Saturday, January 11, 2014

Blue Crystal Water Company delivered tasty water to early Fairbanks residents



 
Blue Crystal Water Company well house on Cowles Street

We take plentiful clean water for granted, but in early Fairbanks, clean water was a limited commodity. Most wells in Fairbanks were shallow — yielding foul-tasting, organic-rich water. Consequently, many residents had water delivered.

There were other water delivery services around Fairbanks in the early 1900s, but Fred Musjerd’s was the best known. He had several wells on his property between Eighth and Ninth avenues on Cowles Street. They produced good quality water, and during the 1920s and 30s he operated the Blue Crystal Water Company.

According to Cheryl Egan, who, with her husband, Michael, now owns the property, a well was located inside the garage on the corner of Cowles Street and Ninth Avenue. This building. which can be seen behind the well house, was formerly the White Seal Dock. It was originally on the Chena River waterfront, but sometime during the 1920s Musjerd moved the structure to its present location.

In his early water hauling years Musjerd ran a horse-drawn water wagon out of this building. During the summer the wagon sported wheels and in winter Musjerd ran it on sled runners. Winter photos show a wood-sided wagon with the words “Blue CrystalWater Co. – No Limit” printed on the side. Sticking out of the top of the wagon’s mid-section was a small smoke-belching stove used to keep the water from freezing. There were two spigots at the back of the wagon for filling pails, with several pails usually made from recycled Hills Bros. 5-gallon coffee tins.

Some winter photos show the wagon encased in ice. According to Dermot Cole’s book, “Historic Fairbanks, an Illustrated History,” Musjerd, who was a large man, was even more imposing during winter, muffled in a large fur coat and hat, “with frost or small icicles hanging from his walrus mustache.” In later years Musjerd replaced the horse-drawn wagon with a truck.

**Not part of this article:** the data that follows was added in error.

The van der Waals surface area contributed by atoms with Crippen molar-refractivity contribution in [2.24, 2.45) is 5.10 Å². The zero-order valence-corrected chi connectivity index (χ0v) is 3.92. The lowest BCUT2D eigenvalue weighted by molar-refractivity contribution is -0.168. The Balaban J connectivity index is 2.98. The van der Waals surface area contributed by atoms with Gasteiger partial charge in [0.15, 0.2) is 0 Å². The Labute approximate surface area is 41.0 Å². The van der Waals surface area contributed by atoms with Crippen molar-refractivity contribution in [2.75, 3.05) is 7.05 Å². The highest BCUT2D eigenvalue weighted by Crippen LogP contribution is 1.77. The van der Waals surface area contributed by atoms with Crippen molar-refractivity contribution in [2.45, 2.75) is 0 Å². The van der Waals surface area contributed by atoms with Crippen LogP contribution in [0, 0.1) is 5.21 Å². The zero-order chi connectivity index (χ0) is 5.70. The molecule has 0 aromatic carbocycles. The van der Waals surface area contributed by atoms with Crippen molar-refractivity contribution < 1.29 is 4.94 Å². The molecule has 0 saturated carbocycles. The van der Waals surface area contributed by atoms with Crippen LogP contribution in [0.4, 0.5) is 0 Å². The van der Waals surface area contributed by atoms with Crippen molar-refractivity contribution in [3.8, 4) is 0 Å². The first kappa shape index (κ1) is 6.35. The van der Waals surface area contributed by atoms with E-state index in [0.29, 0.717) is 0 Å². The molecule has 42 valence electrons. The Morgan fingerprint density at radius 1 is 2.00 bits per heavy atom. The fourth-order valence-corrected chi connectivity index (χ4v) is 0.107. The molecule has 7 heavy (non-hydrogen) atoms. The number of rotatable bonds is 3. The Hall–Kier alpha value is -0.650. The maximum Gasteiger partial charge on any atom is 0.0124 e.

Customers placed empty 5-gallon pails outside their doors and Musjerd replaced them with full ones. In a 1993 interview, long-time Fairbanks resident Marge Haggard said that residents displayed cards in their windows indicating how many pails of water they needed. The water cost 10 cents per pail, but Haggard also related that customers set out bingles (tokens purchased in advance) to pay for their water.

Another well was located in the well house shown in the drawing. According to borough records this building was built in the mid 1930s. It is an 18-foot x 24-foot wood-frame structure with beveled wood siding and metal roofing, most of it original.

During the 1930s Musjerd also built a house on his property, similar in construction to the well house. Both are what Janet Matheson, author of “A Fairbanks City Historic Survey,” calls “Pioneer Neoclassical,” a take-off on American Neoclassicism in which elements from classical Greek and Roman architecture were melded with contemporary building materials and designs. Neoclassicism was popular between 1900 and 1940, and there are several other buildings of similar construction in town.

The house is still there, and Musjerd installed a third well in the house basement. As built, his home was a two-story 15-foot x 31-foot gable roofed house with the same siding and roofing as the well house. The Egans doubled its size in the 1980s by essentially constructing a similarly proportioned house beside the existing structure. The addition matched the original’s styling. Cheryl saved all the doors and molding taken down during construction and painstakingly re-finished them for use in the newly remodeled house.

Michael Egan told me that some people have urged him to tear down the well house and old garage. Fortunately he has ignored them, saving these little-known but important elements from Fairbanks past.


Sources:


  • Conversations with Cheryl and Michael Egan, current owners
  •  “Fairbanks, a City Historic Survey.” Janet Matheson. City of Fairbanks. 1985
  • “Fairbanks, a Pictorial History.” Claus-M. Naske & Ludwig Rowinski. The Donning Company Publishers. 1981 
  • Fairbanks North Star Borough property records
  • “Historic Fairbanks, an Illustrated History,” Dermot Cole, 2002, Historic Publishing Network 
  • Marie Haggard interview. Recorded by Margaret Van Cleve on September 15, 1993. University of Alaska, Fairbanks Oral History Collection
  • Photos of Blue Crystal Water Co. water wagon. Charles Cann photographer. Alaska State Library – Historical Collections



 

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